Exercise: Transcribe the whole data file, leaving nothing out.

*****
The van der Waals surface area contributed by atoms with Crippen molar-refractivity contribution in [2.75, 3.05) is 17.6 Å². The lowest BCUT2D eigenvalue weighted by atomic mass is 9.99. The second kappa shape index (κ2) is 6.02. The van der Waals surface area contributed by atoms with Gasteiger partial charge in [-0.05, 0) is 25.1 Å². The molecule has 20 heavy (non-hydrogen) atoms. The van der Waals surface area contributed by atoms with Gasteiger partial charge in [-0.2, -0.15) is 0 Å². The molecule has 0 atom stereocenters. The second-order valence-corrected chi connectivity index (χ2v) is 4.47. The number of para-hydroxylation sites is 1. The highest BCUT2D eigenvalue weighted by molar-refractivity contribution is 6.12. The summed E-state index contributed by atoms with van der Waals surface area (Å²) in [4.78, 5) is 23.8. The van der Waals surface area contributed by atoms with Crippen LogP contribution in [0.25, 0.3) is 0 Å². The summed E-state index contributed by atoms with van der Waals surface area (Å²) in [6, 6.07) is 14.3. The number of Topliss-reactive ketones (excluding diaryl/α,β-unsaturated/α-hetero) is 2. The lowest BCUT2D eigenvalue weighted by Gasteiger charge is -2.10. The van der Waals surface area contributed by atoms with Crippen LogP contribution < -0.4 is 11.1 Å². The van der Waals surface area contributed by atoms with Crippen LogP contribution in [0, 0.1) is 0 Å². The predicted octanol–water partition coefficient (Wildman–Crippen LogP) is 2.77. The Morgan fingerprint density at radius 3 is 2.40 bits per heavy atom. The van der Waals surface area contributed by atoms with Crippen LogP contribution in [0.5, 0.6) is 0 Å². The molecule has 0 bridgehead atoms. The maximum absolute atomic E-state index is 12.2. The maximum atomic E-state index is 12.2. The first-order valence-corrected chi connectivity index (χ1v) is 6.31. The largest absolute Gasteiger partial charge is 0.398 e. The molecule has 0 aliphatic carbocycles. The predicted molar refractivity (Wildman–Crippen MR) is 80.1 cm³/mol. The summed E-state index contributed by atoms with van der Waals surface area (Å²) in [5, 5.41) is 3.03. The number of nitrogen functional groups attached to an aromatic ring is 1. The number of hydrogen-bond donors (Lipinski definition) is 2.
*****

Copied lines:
The van der Waals surface area contributed by atoms with Crippen molar-refractivity contribution in [2.75, 3.05) is 17.6 Å². The lowest BCUT2D eigenvalue weighted by atomic mass is 9.99. The second kappa shape index (κ2) is 6.02. The van der Waals surface area contributed by atoms with Gasteiger partial charge in [-0.05, 0) is 25.1 Å². The molecule has 20 heavy (non-hydrogen) atoms. The van der Waals surface area contributed by atoms with Gasteiger partial charge in [-0.2, -0.15) is 0 Å². The molecule has 0 atom stereocenters. The second-order valence-corrected chi connectivity index (χ2v) is 4.47. The number of para-hydroxylation sites is 1. The highest BCUT2D eigenvalue weighted by molar-refractivity contribution is 6.12. The summed E-state index contributed by atoms with van der Waals surface area (Å²) in [4.78, 5) is 23.8. The van der Waals surface area contributed by atoms with Crippen LogP contribution in [0.25, 0.3) is 0 Å². The summed E-state index contributed by atoms with van der Waals surface area (Å²) in [6, 6.07) is 14.3. The number of Topliss-reactive ketones (excluding diaryl/α,β-unsaturated/α-hetero) is 2. The lowest BCUT2D eigenvalue weighted by Gasteiger charge is -2.10. The van der Waals surface area contributed by atoms with Crippen LogP contribution < -0.4 is 11.1 Å². The van der Waals surface area contributed by atoms with Crippen LogP contribution in [0, 0.1) is 0 Å². The predicted octanol–water partition coefficient (Wildman–Crippen LogP) is 2.77. The Morgan fingerprint density at radius 3 is 2.40 bits per heavy atom. The van der Waals surface area contributed by atoms with Crippen LogP contribution in [0.5, 0.6) is 0 Å². The molecule has 0 bridgehead atoms. The maximum absolute atomic E-state index is 12.2. The maximum atomic E-state index is 12.2. The first-order valence-corrected chi connectivity index (χ1v) is 6.31. The largest absolute Gasteiger partial charge is 0.398 e. The molecule has 0 aliphatic carbocycles. The predicted molar refractivity (Wildman–Crippen MR) is 80.1 cm³/mol. The summed E-state index contributed by atoms with van der Waals surface area (Å²) in [5, 5.41) is 3.03. The number of nitrogen functional groups attached to an aromatic ring is 1. The number of hydrogen-bond donors (Lipinski definition) is 2.